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March Madness ad inventory sold out by CBS and WBD

Championship game spots sold for between US$2.2m and US$2.3m.

10 March 2023 Josh Sim

Getty Images

  • First two March Madness rounds and final stage ad inventory sold out
  • Broadcasters say revenue has surpassed last year’s record total of US$1bn

Ahead of the upcoming National Collegiate Athletic Association (NCAA) men’s national basketball tournament, the March Madness broadcast partners CBS and Warner Bros Discovery (WBD) have confirmed that the majority of in-game tournament ad inventory has sold out.

Speaking to reporters this week, John Bogusz, executive vice president, for CBS Sports sales at Paramount Advertising, said that the airtime for ads on both CBS and WBD’s Turner channels had sold out for the first two rounds of the competition, with a few units still available in the ‘Sweet 16’ broadcasts. Beyond that round, the networks have sold out of inventory, with there potentially being some room for advertisers to buy more units to their existing purchase for the ‘Final Four’ and championship games.

According to Sportico, ad spots during the championship game were priced between US$2.2 million and US$2.3 million, while 30-second units for the earlier rounds were bought for a few hundred-thousand dollars.

Bogusz, who was alongside Jon Diament, WBD’s executive vice president for advertising sales, said both broadcasters had “surpassed their goal for linear dollars,” due to “mid to high single-digit increases” for sales throughout March Madness. Diament revealed that advertising revenue had “significantly surpassed” last year’s record total of US$1 billion, while Bogusz added that a fixed proportion of inventory has been kept back as a hedge against having to compensate buyers in case the TV ratings do not meet the agreed-upon guarantees.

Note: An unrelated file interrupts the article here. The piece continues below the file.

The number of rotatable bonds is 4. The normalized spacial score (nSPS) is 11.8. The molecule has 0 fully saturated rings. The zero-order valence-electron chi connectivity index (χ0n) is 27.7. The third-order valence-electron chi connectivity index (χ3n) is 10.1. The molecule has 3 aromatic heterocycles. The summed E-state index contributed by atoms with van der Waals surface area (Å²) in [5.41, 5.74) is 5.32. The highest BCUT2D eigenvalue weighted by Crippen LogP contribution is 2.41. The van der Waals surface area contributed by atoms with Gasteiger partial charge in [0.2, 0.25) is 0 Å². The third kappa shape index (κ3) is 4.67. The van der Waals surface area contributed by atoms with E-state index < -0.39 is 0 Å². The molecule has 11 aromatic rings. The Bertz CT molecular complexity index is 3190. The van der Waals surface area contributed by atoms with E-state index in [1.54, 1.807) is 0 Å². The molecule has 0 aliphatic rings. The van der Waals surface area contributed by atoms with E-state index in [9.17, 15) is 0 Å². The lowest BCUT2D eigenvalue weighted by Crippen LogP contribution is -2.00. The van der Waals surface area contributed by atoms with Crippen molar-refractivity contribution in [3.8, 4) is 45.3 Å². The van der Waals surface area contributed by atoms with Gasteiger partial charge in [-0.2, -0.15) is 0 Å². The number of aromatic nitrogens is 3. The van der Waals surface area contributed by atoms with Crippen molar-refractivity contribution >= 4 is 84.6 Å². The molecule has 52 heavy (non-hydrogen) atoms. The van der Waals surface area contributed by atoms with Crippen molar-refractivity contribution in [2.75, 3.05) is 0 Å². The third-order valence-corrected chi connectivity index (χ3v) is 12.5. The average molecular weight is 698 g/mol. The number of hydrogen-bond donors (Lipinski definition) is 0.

Should both broadcasters meet their projected rating targets, the remaining units will be auctioned off in scatter, and at much higher prices than what they sold units for in last year’s upfront market.

“Our goal is to deliver for all our advertisers with the appropriate number of impressions,” Bogusz explained. “It seems this year that anyone can beat anyone, and in terms of who advances it may not be the blue bloods. So, depending on what happens with our ratings performance, we have to make sure everyone [meets their expectations].”

About 60 per cent of the in-game spots are reserved for the 17 premium backers of the NCAA, with its top sponsors being Capital One, Coca-Cola and halftime sponsor AT&T. Other partners of the collegiate sports association include Buffalo Wild Wings, Nissan and Unilever, with a recent addition being Dick’s Sporting Goods which recently became the NCAA’s sports retail partner.

Diament added that those most active in buying airtime were brands from the automotive, insurance, quick-service restaurants, movie and technology sectors.

SportsPro says…

With the breadth of reach to a large national college basketball audience, that also skews younger, it is no wonder advertisers see the March Madness as a great marketing opportunity. Data from iSpot.tv revealed that household TV ad impressions for last year’s tournament was estimated at 24.2 billion across CBS and WBD’s networks.

Whereas brands have appeared less keen to spend big on advertising for other live sports events that are not the National Football League (NFL), the high-profile college sports tournament is one of few exceptions. According to iSpot, last year’s top ten biggest spenders paid US$247 million for advertising throughout the tournament and it appears likely that the spending has increased for this year’s edition.

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